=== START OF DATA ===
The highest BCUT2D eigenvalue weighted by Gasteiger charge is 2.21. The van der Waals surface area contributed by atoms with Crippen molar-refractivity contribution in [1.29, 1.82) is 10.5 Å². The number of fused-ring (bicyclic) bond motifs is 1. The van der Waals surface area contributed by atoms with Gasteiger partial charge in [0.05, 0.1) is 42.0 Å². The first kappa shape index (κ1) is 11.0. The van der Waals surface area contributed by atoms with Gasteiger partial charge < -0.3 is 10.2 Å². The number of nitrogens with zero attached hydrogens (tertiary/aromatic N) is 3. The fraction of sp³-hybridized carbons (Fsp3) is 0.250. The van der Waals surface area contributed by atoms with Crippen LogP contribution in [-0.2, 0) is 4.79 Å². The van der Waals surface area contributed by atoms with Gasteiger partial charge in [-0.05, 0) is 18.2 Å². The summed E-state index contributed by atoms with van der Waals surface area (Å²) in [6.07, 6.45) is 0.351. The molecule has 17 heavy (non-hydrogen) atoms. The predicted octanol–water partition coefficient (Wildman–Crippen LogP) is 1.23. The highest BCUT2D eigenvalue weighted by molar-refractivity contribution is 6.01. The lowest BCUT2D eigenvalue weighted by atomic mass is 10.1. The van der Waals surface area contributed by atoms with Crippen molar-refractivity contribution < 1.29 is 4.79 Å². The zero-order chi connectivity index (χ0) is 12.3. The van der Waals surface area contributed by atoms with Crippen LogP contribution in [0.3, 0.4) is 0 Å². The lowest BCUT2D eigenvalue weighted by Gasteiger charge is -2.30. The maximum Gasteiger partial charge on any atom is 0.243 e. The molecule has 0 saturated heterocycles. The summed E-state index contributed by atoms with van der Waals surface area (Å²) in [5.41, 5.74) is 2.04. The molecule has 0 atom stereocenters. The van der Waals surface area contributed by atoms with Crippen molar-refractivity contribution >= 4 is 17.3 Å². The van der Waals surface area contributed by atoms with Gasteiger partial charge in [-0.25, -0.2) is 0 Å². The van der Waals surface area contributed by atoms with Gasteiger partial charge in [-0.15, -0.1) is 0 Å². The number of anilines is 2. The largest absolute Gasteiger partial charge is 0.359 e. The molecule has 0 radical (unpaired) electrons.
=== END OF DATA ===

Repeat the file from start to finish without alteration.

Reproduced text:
The highest BCUT2D eigenvalue weighted by Gasteiger charge is 2.21. The van der Waals surface area contributed by atoms with Crippen molar-refractivity contribution in [1.29, 1.82) is 10.5 Å². The number of fused-ring (bicyclic) bond motifs is 1. The van der Waals surface area contributed by atoms with Gasteiger partial charge in [0.05, 0.1) is 42.0 Å². The first kappa shape index (κ1) is 11.0. The van der Waals surface area contributed by atoms with Gasteiger partial charge < -0.3 is 10.2 Å². The number of nitrogens with zero attached hydrogens (tertiary/aromatic N) is 3. The fraction of sp³-hybridized carbons (Fsp3) is 0.250. The van der Waals surface area contributed by atoms with Crippen LogP contribution in [-0.2, 0) is 4.79 Å². The van der Waals surface area contributed by atoms with Gasteiger partial charge in [-0.05, 0) is 18.2 Å². The summed E-state index contributed by atoms with van der Waals surface area (Å²) in [6.07, 6.45) is 0.351. The molecule has 17 heavy (non-hydrogen) atoms. The predicted octanol–water partition coefficient (Wildman–Crippen LogP) is 1.23. The highest BCUT2D eigenvalue weighted by molar-refractivity contribution is 6.01. The lowest BCUT2D eigenvalue weighted by atomic mass is 10.1. The van der Waals surface area contributed by atoms with Crippen molar-refractivity contribution < 1.29 is 4.79 Å². The zero-order chi connectivity index (χ0) is 12.3. The van der Waals surface area contributed by atoms with Crippen LogP contribution in [0.3, 0.4) is 0 Å². The lowest BCUT2D eigenvalue weighted by Gasteiger charge is -2.30. The maximum Gasteiger partial charge on any atom is 0.243 e. The molecule has 0 saturated heterocycles. The summed E-state index contributed by atoms with van der Waals surface area (Å²) in [5.41, 5.74) is 2.04. The molecule has 0 atom stereocenters. The van der Waals surface area contributed by atoms with Crippen molar-refractivity contribution >= 4 is 17.3 Å². The van der Waals surface area contributed by atoms with Gasteiger partial charge in [-0.25, -0.2) is 0 Å². The van der Waals surface area contributed by atoms with Gasteiger partial charge in [-0.15, -0.1) is 0 Å². The number of anilines is 2. The largest absolute Gasteiger partial charge is 0.359 e. The molecule has 0 radical (unpaired) electrons.